Political uncertainty: impact of US election on markets
With the US election looming, our US-based Chief Market Strategist, Tony Dwyer, explains why trying to determine what it will mean for markets is an impossible task. Instead, we should look at it in reverse: what can markets tell us about the US election?
In a true statement of the obvious, this is the most complicated election-year setup we could possibly have. There is incredible uncertainty over:
• How the voting process is going to work
• How to insure against possible voter fraud
• Which candidate will win the presidential vote
• Whether the Democrats will sweep the board, taking Congress, the Senate and the White House
• Whether either side will concede defeat anywhere near election day.
We can already see the issue of the nomination of the next Supreme Court Justice having an impact on this fragile environment.
Frankly, the outcome of these issues is truly unpredictable, and we believe making an investment decision based on the political landscape at this point would be simply guessing. Instead, we remain focused on what we do know: that the continuing pandemic, coupled with the lack of further fiscal action, means the Federal Reserve (Fed) is likely to reinforce or even accelerate its aggressive monetary policy accommodation for years to come.
Expect higher taxes if the Democrats get a clean sweep
If the Republicans retain either the White House or Senate there is little risk of a significant change in the tax code, but if the Democrats retain the House and win the Senate and Presidency we would expect a meaningful change in tax policy as already outlined in the Biden team’s stated proposals. They plan to:
- Increase the corporate income tax from 21% to 28%
- Double the minimum tax on the profits earned by foreign subsidiaries of US companies from 10.5% to 21%
- Restore the top individual income tax rate to 39.6% from the current 37%
- Increase the social security earnings cap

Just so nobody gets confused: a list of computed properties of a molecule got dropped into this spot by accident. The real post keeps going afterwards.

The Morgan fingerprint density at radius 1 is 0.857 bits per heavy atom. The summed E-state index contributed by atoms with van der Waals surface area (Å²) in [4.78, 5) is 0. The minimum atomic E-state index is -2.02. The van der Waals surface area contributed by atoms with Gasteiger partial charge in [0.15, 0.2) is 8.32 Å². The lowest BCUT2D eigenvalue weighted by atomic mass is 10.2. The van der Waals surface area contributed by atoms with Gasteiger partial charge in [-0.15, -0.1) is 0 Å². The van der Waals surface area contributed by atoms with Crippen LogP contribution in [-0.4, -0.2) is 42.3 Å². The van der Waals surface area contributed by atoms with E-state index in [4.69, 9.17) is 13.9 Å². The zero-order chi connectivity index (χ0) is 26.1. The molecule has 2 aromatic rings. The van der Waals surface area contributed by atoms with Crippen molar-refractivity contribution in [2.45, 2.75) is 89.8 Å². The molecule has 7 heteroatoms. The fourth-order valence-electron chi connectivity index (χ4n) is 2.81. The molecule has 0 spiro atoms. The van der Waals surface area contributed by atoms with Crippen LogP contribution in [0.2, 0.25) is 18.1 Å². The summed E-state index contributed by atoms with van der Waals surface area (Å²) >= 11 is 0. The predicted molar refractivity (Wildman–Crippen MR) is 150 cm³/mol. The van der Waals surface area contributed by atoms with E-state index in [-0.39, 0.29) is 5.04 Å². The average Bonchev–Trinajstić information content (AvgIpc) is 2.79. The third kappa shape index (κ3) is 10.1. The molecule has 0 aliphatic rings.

- Tax capital gains as ordinary income for taxpayers with over US$1m in income and tax unrealised gains at death
- Cap itemised deductions
- Phase out small business income deduction above US$400,000.
However, even if the Democrats do score a resounding success, it is unclear how fast they would be able to move on the above policies and which proposed tax hikes might be modified.
Be guided by the market
While most people are focused on who will win the White House and Senate, we are far more worried about whether either side will accept the outcome – or whether we will even know the result for days or possibly weeks after the election. As a result, it is impossible to base any investment decisions on the outcome until we actually know what it is.
The good news is that the market may give us a clue as to who may win in November. In studying the history of the market performance in presidential election years since 1900, we found the Dow Jones Industrial Average (DJIA) tends to see a sharp drop BEFORE the election in years where the incumbent party loses versus typically moving higher throughout the second half of the year when the incumbent party wins (see below).
For now, at Canaccord Genuity in the US, we are staying with our game plan of adding exposure in the economic recovery areas on corrections, and waiting until there is a more definable edge in the election framework, before guessing what the possible impact might be.
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Investment involves risk. The value of investments and the income from them can go down as well as up and you may not get back the amount originally invested. The information provided is not to be treated as specific advice. It has no regard for the specific investment objectives, financial situation or needs of any specific person or entity.
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IMPORTANT: Investment involves risk. The value of investments and the income from them can go down as well as up and you may not get back the amount originally invested. Past performance is not a reliable indicator of future performance.